I know of no such person. I am a changed man. The message was about a Rufous Turtle Dove in a garden in Oxford. This is very mega, the first southern record for about sixty years, and the home owner, having read my Crow Council piece, had opened up his garden to the masses. He would allow access from 10am until 4pm on Tuesday, and on Tuesdays I am childless and 100% available. Surely I would be going, my friends enquired.
I admit I weighed it up. Two hundred miles there and back, that's about £3,250 of diesel. Four hours in the car, including the first leg on the M25 during the morning rush. Arrival time of 11:30am at the very earliest. I would have needed to leave at 1pm at the latest to ensure I got back to pick up the kids from school. An hour and a half on site, with viewing restricted to ten at a time from a kitchen window, with anxious birders queuing down the street to gain access. Did I want to be part of that? Did I want to stand in a residential street looking like a complete tit along with likely several hundred other people looking like complete tits, whilst looking at my watch every five minutes. Come 1pm, in the queue still, would I attempt to stay that little bit longer. And then just a bit longer? Frankly it had Lesser Kestrel written all over it.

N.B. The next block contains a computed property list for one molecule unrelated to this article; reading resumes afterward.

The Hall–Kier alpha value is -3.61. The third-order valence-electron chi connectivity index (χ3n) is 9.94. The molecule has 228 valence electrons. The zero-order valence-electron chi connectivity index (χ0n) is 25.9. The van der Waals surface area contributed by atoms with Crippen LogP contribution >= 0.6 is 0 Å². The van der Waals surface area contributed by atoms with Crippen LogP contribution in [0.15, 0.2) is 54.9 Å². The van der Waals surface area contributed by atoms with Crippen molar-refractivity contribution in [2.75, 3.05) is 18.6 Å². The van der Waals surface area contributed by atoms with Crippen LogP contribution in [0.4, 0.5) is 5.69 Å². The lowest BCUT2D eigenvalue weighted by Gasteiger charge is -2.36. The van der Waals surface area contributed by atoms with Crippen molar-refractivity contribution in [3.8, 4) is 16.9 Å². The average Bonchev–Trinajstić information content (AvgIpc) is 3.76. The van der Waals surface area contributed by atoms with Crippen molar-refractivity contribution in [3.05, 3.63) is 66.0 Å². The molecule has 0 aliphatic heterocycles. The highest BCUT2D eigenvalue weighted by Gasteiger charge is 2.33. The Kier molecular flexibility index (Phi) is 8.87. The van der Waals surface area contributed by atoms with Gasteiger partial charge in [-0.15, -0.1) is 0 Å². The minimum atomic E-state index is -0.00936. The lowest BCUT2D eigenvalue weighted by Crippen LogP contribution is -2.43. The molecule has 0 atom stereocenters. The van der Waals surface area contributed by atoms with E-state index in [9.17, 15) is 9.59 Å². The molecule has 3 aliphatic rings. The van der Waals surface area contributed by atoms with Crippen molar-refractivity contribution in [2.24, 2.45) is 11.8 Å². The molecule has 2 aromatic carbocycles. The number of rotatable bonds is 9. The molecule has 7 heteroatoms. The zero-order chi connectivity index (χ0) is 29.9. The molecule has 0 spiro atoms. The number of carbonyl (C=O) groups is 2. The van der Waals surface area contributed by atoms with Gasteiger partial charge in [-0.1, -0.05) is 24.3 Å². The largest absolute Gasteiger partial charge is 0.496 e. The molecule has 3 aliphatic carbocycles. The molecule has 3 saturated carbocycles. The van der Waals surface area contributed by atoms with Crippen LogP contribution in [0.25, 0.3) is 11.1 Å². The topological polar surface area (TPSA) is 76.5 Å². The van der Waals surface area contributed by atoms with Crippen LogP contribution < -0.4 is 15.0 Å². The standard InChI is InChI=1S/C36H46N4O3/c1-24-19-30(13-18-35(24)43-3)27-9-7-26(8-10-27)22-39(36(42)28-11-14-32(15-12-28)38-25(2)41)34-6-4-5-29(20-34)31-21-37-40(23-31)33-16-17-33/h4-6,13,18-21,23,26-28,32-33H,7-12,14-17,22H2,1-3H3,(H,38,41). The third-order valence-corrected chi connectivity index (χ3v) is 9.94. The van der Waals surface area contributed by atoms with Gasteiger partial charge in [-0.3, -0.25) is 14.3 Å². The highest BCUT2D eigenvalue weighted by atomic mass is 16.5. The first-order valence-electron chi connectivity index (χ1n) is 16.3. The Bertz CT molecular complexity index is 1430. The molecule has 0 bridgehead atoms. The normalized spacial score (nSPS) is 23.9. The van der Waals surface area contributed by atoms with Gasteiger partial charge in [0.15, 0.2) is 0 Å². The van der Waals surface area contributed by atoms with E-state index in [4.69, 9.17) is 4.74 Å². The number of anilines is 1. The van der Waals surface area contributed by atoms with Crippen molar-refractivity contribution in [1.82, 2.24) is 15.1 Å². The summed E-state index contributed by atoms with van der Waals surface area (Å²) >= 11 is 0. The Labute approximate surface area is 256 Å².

Today is Tuesday, and I am in Wanstead. The March issue of that august publication Birdwatch Magazine has just landed on doormats (and is available from all good newsagents - buy your copy today!). In it I muse that birding needs to be enjoyable. Indeed - and here is a freebie - the last sentence reads "When your birding is reduced to periodic moments of blind panic, surely it’s time to reevaluate". Going to Oxford on Tuesday did not have many of the hallmarks of an enjoyable day, so you know what? I passed. Mega it might have been, nihth ever it might have been, but fun it would not have been. So no thanks, and I get to not be a hypocrite for a change.
Instead I went for a walk round Wanstead Park. I had a Lesser Spotted Woodpecker down near the Ornamental Waters, and 11 Pied Wagtails feeding together on the cricket pitch was mega in its own way. In Oxford, 700 people turned up, and the bird did a runner just before 9am. Result.